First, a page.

elements: a "possible" link to Al-Qaida, an unnamed U.S. source,
and a terrorist group that, as yet, was not being called "new."
the next day, August 20, still more unnamed sources were giving
interviews to journalists, but one official-- Rumsfeld-- went
on the record with his inevitable "I told you so" statement.
have said for some time that there are al-Qaida in Iraq, and
there are," he said. "They have left Afghanistan. They have
left other locations. And they've landed in a variety of countries,
one of which is Iraq."
is hard to imagine the initial leak coming out without Rumsfeld's
knowledge, which begs the question: Why didn't Rumsfeld make
the announcement about the new link himself? Why do it through
an anonymous source? The whole thing was very crudely done,
but the major media bit on it: they first reported the leak,
then ran to Rumsfeld for "confirmation," as though they were
two different sources.
the second day after the initial ABC report, there were numerous
officials on the record talking about the Al-Qaida/northern
Iraq link, and the link was no longer "possible" but definite
(i.e. "Kurdish Extremists Linked to Al-Qaida," AP, Aug. 21).
the third day, the "terrorist group" in northern Iraq, despite
presumably being two days older than it was on Aug. 19, was
roundly being called a "New" group for the first time (i.e.
"New Islamic extremist group in Iraq has loose links to al-Qaida,"
AP, Aug. 22). A myriad of details, some of them quite possibly
true, came out: the group, called Ansar al-Islam, had been
formed in December, 2001 (conveniently after 9/11) and had
rapidly acquired the technological sophistication to test
weapons of mass destruction. Even the Soviets never moved
were so many contradictions in these government announcements
that it literally boggles the mind to see how the media failed
not only to notice them, but to aggressively broadcast them
to the public.
one thing, the initial Aug. 19 report called the belligerents
"Arab terrorists." Within three days, it was fairly clear
that Ansar al-Islam was in fact a Kurdish group. U.S. officials
sideswiped this problem by recasting the group as predominantly
Kurdish, with a few Arabs thrown in here and there. Here is
how the AP put it: "It [Ansar al-Islam] is composed primarily
of Kurds -- and some Arabs -- who follow an extremist brand
of Sunni Islam."
second problem with this story was that the group was based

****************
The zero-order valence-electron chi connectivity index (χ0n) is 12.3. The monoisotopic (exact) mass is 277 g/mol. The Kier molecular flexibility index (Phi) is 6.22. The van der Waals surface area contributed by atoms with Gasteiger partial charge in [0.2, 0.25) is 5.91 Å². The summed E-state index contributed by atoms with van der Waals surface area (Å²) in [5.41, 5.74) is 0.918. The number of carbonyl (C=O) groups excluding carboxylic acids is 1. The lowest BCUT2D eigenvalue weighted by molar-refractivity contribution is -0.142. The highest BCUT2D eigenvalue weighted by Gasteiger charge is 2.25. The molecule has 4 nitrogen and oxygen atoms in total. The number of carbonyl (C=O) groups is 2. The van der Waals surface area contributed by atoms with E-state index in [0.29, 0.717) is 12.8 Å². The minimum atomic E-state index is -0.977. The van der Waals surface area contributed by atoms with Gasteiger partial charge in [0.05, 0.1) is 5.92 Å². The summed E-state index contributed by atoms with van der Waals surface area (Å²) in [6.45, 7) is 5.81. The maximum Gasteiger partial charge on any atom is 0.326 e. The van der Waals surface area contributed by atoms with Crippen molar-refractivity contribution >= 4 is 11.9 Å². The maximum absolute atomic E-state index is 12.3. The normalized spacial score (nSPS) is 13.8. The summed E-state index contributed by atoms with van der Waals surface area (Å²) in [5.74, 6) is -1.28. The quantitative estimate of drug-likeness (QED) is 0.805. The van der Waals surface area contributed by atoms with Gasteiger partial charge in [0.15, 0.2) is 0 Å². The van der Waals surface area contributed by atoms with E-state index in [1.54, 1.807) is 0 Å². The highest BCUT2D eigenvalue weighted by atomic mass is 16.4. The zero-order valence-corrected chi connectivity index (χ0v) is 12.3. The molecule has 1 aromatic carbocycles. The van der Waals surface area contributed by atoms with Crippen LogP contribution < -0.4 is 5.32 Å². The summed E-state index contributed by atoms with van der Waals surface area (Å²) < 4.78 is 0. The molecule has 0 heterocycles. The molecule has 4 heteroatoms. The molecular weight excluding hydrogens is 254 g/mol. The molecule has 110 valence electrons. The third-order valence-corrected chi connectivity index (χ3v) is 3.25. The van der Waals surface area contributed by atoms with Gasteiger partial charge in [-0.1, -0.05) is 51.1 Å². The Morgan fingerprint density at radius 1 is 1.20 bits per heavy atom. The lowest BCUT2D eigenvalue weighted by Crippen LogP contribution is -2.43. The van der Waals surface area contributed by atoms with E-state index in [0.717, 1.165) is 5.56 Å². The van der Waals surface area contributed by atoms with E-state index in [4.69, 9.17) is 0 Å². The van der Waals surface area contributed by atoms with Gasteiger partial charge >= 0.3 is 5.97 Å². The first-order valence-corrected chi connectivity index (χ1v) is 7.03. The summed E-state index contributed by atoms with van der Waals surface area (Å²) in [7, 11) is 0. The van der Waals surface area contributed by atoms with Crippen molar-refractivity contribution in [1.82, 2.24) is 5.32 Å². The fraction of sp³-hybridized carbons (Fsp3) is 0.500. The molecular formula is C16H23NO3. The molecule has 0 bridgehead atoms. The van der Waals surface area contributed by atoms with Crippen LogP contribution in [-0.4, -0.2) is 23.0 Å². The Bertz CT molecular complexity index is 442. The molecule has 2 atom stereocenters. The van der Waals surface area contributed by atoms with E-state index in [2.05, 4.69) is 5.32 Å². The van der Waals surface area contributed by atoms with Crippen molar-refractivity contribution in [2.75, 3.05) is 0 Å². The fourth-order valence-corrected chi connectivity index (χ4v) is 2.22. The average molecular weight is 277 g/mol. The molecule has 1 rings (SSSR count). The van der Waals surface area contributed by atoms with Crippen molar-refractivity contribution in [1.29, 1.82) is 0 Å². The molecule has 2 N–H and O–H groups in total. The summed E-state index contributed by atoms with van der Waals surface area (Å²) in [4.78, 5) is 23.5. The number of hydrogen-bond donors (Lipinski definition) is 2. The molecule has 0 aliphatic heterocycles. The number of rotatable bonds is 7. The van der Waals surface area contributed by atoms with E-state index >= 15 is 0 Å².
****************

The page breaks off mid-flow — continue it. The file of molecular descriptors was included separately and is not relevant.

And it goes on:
in parts of Iraq not controlled by Saddam Hussein. In point
of fact, the group is anti-Hussein, whose primary objective
is Kurdish liberation. Nothing could bring home this point
more clearly than the fact that on Aug. 21, mustachioed Hussein
lackey Tareq Aziz could be heard loudly announcing that Al-Qaida
operatives were in fact hanging around in Kurd-controlled
areas of Iraq. Aziz, rather than confirming a reason for an
invasion, was in fact angling for sympathy by calling his
government a victim of Al-Qaida as well. Under normal circumstances,
such an announcement by a government official would have been
tantamount to an invitation for the U.S. to bomb his nation's
U.S. officials went to bizarre lengths to twist this set of
circumstances around in such a way that the presence of anti-Hussein
Kurdish rebels-- whom Hussein himself cannot fight because
of demilitarized zone restrictions imposed by the U.S.-- could
in fact be explained as part of a Hussein plot to harbor Al-Qaida
is Rumsfeld's explanation on that issue: "In a vicious, repressive
dictatorship that exercises near total control over its population,
it's very hard to imagine that the government is not aware
of what's taking place in the country."
fairly obvious by now that the Bush administration has a hard-on
for Saddam Hussein, and is going to invade Iraq at the earliest
conceivable opportunity. It might have something to do with
the upcoming congressional elections, it might have something
to do with oil-- who knows? Whatever it is, it clearly doesn't
really have anything to do with terrorism. But guarantee it:
the next time a teenager shoots off a bottle rocket within
1000 miles of Baghdad, the Pentagon will provide him with
a link to Al-Qaida. Hell, they've already done it.